A Publication of WTVP

According to a national study conducted by the Workplace Bullying Institute, 35 percent, or approximately 53.5 million adult U.S. workers, reported being bullied at work. The same research determined that an additional 15 percent reported witnessing workplace bullying. Bullying usually involves repeated acts or verbal comments intended to intimidate, offend, degrade or humiliate a particular person or group of people.

Because bullying can adversely affect the safety and health of employees, there is a national grassroots legislative movement to enact the anti-bullying Healthy Workplace Bill. Illinois was the 15th state to introduce a version of the Healthy Workplace Bill. Unfortunately, the bill is presently parked in the Rules Committee indefinitely.

There are two main types of bullying behavior, overt and covert. Examples of overt, or obvious, bullying behaviors include:

Covert, or more subtle bullying behaviors, are intended to undermine or inhibit others, or treat them less favorably. Less obvious bullying behaviors include:

Some factors that increase the risk for bullying behavior include: significant organizational change or internal restructuring, worker characteristics (e.g. age, gender, parental status), inadequate information flow between organizational levels, lack of employee participation in decisions, lack of policies about behavior, high rate and intensity of work, staff shortages, interpersonal conflict, organizational constraints, role ambiguity and role conflict.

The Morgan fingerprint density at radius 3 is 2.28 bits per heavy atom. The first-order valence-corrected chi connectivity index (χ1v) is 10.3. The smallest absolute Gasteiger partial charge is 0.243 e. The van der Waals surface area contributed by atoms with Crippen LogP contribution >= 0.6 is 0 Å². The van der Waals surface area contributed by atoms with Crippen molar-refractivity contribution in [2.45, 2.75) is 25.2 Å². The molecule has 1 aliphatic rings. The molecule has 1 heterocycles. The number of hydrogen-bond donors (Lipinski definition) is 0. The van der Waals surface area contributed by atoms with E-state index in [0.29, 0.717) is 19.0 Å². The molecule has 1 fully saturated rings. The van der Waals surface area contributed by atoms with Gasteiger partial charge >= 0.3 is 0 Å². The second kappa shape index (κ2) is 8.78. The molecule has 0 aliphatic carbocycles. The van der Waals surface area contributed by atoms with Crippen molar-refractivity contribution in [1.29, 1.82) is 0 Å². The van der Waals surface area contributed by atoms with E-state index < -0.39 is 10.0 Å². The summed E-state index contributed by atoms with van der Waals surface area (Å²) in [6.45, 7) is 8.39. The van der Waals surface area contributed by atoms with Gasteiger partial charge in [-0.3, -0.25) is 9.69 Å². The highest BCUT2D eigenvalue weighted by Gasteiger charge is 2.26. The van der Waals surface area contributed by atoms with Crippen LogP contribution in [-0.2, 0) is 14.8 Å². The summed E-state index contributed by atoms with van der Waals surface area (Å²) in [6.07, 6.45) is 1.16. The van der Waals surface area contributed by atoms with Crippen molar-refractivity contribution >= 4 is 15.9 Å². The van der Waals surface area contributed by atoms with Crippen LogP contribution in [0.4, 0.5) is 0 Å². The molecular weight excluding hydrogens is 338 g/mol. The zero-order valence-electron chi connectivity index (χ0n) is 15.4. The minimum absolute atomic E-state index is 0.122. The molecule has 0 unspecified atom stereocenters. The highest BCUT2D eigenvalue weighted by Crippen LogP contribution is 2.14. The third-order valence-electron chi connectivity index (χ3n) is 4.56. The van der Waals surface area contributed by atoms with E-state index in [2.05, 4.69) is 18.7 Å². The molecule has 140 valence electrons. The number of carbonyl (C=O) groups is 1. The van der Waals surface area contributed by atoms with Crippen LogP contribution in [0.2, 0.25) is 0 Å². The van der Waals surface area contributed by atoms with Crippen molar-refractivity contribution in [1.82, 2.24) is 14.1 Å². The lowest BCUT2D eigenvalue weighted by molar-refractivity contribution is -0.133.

Employees who are the targets of workplace bullying may experience a range of effects. These reactions include:

Employees who are not the direct targets of workplace bullying may experience similar effects. If you are aware of bullying in the workplace and do not take action, then you are accepting a share of the responsibility for any future abuses. In other words, individuals who witness bullying behavior must report such incidences. Bullies are less likely to engage in antisocial behavior when it is understood that his/her peers, as well as the organization, do not tolerate such behavior.

What can you do to stop workplace bullying? Bullying can be stopped. Regain control by recognizing that you are being bullied and realize that you are not the source of the problem. Some informal steps in dealing with most bullying cases:

Edna Ng, MSW, LCSW, CRADC is the coordinator for the Counseling Center at Proctor Hospital.